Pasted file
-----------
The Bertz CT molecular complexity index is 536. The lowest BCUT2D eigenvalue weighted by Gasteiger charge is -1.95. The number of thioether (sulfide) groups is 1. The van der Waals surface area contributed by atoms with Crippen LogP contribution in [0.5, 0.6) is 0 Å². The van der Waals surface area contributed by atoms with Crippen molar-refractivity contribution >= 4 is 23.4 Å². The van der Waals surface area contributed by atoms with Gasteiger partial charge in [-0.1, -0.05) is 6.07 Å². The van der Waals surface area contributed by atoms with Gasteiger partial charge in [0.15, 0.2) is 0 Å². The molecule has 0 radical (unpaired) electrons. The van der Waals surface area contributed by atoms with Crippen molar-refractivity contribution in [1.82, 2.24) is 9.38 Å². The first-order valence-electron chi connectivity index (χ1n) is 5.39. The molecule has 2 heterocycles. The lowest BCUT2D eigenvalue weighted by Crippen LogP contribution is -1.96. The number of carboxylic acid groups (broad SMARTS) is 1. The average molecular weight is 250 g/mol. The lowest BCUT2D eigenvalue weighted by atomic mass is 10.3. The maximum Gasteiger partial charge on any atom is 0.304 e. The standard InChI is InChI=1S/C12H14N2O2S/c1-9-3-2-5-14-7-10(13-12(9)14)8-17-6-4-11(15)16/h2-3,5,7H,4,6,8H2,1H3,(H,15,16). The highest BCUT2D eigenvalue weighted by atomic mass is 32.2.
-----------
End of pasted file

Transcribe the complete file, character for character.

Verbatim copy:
The Bertz CT molecular complexity index is 536. The lowest BCUT2D eigenvalue weighted by Gasteiger charge is -1.95. The number of thioether (sulfide) groups is 1. The van der Waals surface area contributed by atoms with Crippen LogP contribution in [0.5, 0.6) is 0 Å². The van der Waals surface area contributed by atoms with Crippen molar-refractivity contribution >= 4 is 23.4 Å². The van der Waals surface area contributed by atoms with Gasteiger partial charge in [-0.1, -0.05) is 6.07 Å². The van der Waals surface area contributed by atoms with Gasteiger partial charge in [0.15, 0.2) is 0 Å². The molecule has 0 radical (unpaired) electrons. The van der Waals surface area contributed by atoms with Crippen molar-refractivity contribution in [1.82, 2.24) is 9.38 Å². The first-order valence-electron chi connectivity index (χ1n) is 5.39. The molecule has 2 heterocycles. The lowest BCUT2D eigenvalue weighted by Crippen LogP contribution is -1.96. The number of carboxylic acid groups (broad SMARTS) is 1. The average molecular weight is 250 g/mol. The lowest BCUT2D eigenvalue weighted by atomic mass is 10.3. The maximum Gasteiger partial charge on any atom is 0.304 e. The standard InChI is InChI=1S/C12H14N2O2S/c1-9-3-2-5-14-7-10(13-12(9)14)8-17-6-4-11(15)16/h2-3,5,7H,4,6,8H2,1H3,(H,15,16). The highest BCUT2D eigenvalue weighted by atomic mass is 32.2.